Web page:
Update on Skin microbiome: Clinical work to date


International Research Services Inc, New York, USA


The skins microbial community has been shown to influence the function of the skin, thus potentially participating in the pathophysiology of several important aspects of the skin as we age. With increased appreciation that “normal” microbial communities and diversity exist in equilibrium with us as hosts, strong evidence now shows that the skin microbiome interacts with the skins stratum corneum barrier and epidermis thus influencing cutaneous immunity and basic functions of barrier integrity and the ageing process.  Furthermore, manipulation and/or maintenance of the skin microbiome can influence overall skin health.


The skin is constantly exposed to various endogenous and exogenous insults which have the potential to initiate or exacerbate a variety of inflammatory skin conditions, including accelerated ageing. The barrier function of the skin especially those associated with barrier dysfunction. The barrier function of the skin depends upon a symbiotic relationship between resident microbial communities and host tissue (1, 2). This symbiosis results from complex signals involved in both the innate and adaptive immune responses. Recent research indicates that both bacterial diversity and the relative abundance of different microbes present on and in the skin, may contribute to skin barrier stability or dysfunction(3). The objectives of this review are to discuss the skin microbiota and skin barrier function and to consider mechanisms that may help its preservation.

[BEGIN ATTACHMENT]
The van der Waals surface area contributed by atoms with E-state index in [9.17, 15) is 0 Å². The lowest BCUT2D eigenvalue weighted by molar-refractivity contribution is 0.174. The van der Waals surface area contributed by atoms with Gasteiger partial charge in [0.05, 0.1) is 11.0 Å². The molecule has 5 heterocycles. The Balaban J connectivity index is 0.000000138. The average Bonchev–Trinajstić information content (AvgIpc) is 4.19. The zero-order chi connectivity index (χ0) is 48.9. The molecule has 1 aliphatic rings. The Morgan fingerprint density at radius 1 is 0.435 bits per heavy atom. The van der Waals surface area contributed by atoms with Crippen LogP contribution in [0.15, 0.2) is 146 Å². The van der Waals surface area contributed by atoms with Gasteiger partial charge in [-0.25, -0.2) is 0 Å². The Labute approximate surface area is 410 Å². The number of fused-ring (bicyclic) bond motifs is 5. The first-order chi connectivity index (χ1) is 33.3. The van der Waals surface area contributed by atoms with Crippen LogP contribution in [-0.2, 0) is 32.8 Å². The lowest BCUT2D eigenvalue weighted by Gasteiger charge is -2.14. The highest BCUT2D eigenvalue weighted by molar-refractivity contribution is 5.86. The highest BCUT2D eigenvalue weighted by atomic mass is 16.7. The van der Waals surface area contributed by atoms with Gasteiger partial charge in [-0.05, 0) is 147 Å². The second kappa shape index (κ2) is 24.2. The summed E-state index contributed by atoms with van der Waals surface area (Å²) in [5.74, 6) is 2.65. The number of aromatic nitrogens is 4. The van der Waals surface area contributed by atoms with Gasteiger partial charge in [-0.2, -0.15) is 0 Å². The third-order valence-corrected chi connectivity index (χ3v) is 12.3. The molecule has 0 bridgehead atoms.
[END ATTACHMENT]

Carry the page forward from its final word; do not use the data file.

Over the past decade, Genomic approaches to measure skin bacteria have shown a much greater diversity of organisms than previously recognized and shown by culture-based methods (4, 5). The most commonly utiliz ...